3 comments:

Heroine said...

Thank you for sharing this post.
Non-violence is one thing in words, even in well-wished idealisms of unification between beings that are not united. Non-violence is another in action. How we can speak of being non-violent in a way that makes actual, efficacious difference in the lives of those in Gaza is beyond me. Non-violence in relation to this specific case of Gaza terror seems cold and unreal coming from a bungalow. Still, even in words, violence can be done.
"As a victim, I identify with a part of myself which is illusory, temporary, and superficial. I mistake myself for the actor playing me on stage. In reality, I constantly shift, evolve, and transform as iterations and expressions of a universal spirit."

What then is a victim? It there no such thing in reality (it is only an imagined state or classification, only a sort of inverted ideal?)
It seems the problem is in compartmentalization--which in this case echoes with the methods of science. you refer to this victimhood as being a "part of self." how can we break ourselves down into fragments? how does one know that we are particular pieces and know that "i" have overcome those which are illusions? does change signify a sort of revolutionary ethic of transformation that cuts off all tradition and all that has come previously? can one who has fallen victim at some point be so sure that that wound can "evolve" (ie. get better)? is it not always present, for all time--in the sense that, even when the state of "victimhood" leaves, the wound remains?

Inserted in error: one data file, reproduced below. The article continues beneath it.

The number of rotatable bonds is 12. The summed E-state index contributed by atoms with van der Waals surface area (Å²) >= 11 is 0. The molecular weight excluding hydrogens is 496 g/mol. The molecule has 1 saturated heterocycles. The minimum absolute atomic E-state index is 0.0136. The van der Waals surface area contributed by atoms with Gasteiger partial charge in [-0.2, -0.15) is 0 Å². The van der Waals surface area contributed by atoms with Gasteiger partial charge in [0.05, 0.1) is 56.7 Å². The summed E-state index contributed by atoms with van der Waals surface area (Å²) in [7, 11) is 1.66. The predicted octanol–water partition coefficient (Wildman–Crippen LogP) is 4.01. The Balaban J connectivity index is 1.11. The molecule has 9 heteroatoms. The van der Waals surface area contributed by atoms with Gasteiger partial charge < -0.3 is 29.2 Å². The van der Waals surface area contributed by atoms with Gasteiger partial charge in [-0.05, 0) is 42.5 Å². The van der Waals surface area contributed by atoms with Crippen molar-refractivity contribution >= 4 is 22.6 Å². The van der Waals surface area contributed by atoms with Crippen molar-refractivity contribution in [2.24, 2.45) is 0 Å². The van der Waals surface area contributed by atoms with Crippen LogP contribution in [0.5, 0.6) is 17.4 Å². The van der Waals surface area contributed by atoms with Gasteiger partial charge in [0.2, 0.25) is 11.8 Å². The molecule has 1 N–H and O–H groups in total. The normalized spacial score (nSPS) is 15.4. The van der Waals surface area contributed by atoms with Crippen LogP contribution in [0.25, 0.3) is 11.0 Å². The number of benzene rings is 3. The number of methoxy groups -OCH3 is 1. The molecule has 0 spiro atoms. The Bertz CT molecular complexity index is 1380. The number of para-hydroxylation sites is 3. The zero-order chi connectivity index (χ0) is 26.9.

"in reality i constantly shift, evolve, and transform. I am the Korean American woman in Milwaukee, and I am the Israeli child, the Palestinian child."
This seems both ego-centric and idealistic to the point that the Palestinian child has been violated--undermined, diminished by the projected will-to-power yearning to identify, to relate.